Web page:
Education: Ph.D. Indiana University, Russian History
Suzanne Ament is the author of Sing to Victory: Song in Soviet Society During WWII and is an Associate Professor of History at Radford University.
When did you first develop an interest in Slavic, East European and Eurasian Studies?
I fell into the field between high school and college when I ended up in the intensive language program at UC Santa Cruz studying first year Russian. My wonderful instructor Anya kroth and my trip with Ben Clark to the USSR the next spring guaranteed that I was hooked on all things Russian. I finished a semester with CIEE in Leningrad and then went on to grad school at Georgetown in Russian studies. I finally finished my Ph.D. in History at Indiana.
What support have you received throughout your career (from ASEEES / other societies / federal support / etc.) that has allowed you to advance your scholarship?
Support has come in many forms: People such as Pete Brown, Peter Kenez, Richard Stites and Alex Rabinowitch have guided and encouraged me. In Russia, Vladimir Zak and Svetlana Sigida gave invaluable assistance. For the book I must thank Melanie Hunter and Chris Bradberry for editing and everyone at Academic Studies press. I have received financial support throughout from all three universities, IREX, SSRC, Fullbright-Hays, and the Illinois Summer research lab as well as the Hoover archive. My special thanks go to Dr. Barbara Allen, who was my reader and assistant for my dissertation year without whom I would not have finished the degree or the book. My four Seeing Eye dogs must also be mentioned: Sparkle, Quinnie, Nikita and Ulla have seen me through my entire career.
What does your ASEEES membership mean to you? How has your involvement with ASEEES helped to further your career?
I remember my first ASEES –well AAASS back then conference. It was in D.C. and I, as a grad student sat at the local info desk, attended panels and was awed by all the myriad topics and interesting conversations I heard. Membership means I am a part of a larger community which inspires me, gives support, allows networking, and allows me to keep aware of key issues in the field which my everyday teaching doesn’t always let me keep up with.
What do you believe is the most important impact ASEEES has on the field?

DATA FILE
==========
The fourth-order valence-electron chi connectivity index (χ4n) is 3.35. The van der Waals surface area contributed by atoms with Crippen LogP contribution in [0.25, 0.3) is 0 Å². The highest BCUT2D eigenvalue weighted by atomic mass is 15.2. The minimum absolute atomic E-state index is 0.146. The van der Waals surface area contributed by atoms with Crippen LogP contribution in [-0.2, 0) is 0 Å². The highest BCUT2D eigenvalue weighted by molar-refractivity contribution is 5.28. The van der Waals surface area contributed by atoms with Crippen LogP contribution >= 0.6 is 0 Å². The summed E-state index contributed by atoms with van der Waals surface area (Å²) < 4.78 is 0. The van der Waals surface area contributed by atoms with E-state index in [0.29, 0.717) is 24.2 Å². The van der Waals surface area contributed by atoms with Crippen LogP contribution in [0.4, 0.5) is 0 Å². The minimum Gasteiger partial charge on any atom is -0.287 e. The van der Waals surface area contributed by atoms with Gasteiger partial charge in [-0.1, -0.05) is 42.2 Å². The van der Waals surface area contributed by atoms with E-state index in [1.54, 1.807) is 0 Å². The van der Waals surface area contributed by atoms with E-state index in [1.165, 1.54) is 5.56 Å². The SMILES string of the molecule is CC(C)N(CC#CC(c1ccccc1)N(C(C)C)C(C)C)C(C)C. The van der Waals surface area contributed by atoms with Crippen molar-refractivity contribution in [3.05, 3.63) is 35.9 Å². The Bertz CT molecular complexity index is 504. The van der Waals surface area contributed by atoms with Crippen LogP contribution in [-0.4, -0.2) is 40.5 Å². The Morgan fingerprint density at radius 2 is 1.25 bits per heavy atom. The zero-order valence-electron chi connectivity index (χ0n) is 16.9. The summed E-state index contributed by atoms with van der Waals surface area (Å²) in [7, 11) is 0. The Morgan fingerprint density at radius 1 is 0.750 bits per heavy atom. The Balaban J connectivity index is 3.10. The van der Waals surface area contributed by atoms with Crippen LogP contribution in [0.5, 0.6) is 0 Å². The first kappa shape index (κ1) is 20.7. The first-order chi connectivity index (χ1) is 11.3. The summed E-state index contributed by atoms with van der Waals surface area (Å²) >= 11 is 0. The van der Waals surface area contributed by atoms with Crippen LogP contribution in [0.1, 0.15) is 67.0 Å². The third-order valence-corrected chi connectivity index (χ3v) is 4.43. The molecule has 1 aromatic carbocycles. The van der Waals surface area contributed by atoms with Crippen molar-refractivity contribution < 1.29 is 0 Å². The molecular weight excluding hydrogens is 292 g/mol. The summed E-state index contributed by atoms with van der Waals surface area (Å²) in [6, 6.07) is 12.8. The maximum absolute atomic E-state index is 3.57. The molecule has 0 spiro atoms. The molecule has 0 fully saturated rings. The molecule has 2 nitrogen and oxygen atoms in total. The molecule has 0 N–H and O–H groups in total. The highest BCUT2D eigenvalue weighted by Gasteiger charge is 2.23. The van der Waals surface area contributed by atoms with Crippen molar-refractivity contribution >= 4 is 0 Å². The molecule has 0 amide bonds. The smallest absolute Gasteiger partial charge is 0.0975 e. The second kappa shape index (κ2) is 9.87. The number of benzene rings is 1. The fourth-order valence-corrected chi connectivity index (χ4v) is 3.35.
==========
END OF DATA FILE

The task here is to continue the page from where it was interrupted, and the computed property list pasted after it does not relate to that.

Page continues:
Where I teach there is no real organized community of Russian/ Eurasian scholars. Thus, ASEEES really creates for me a sense of the field and keeps me connected. In fact, it defines the field and seeks to extend the understanding of the region for us its members but also for the wider community.
What is your current research/work project?
Having just completed the book, I am now working to find another major research topic. I have feelers out on several topics, some of which are extensions of the book. For example, I am fascinated by the experience of female performers during the war. I am also interested in the history of the Soviet / Russian guide dog experience including the history of the school, the training methods which at least originally differed from those in the west, and the personal motivations and experiences of the dog guide handlers. Initially though sources for this project are proving difficult to find.
Besides your professional work, what other interests and/or hobbies do you enjoy?
Outside of work, my husband Jim and I have recently gotten into horseback riding and own a beautiful paint mare name Zippy and a buckskin quarter horse named Hank. We love just being at the barn and caring for them as well as riding. I am also working towards competing in para-dressage as a blind rider. My life-long singing and guitar playing continue and were in part responsible for my interest in the WWII songs. I also actively participate in the Baha’I community which centers me, gives me hope for the future of this world and provides new friends at every turn.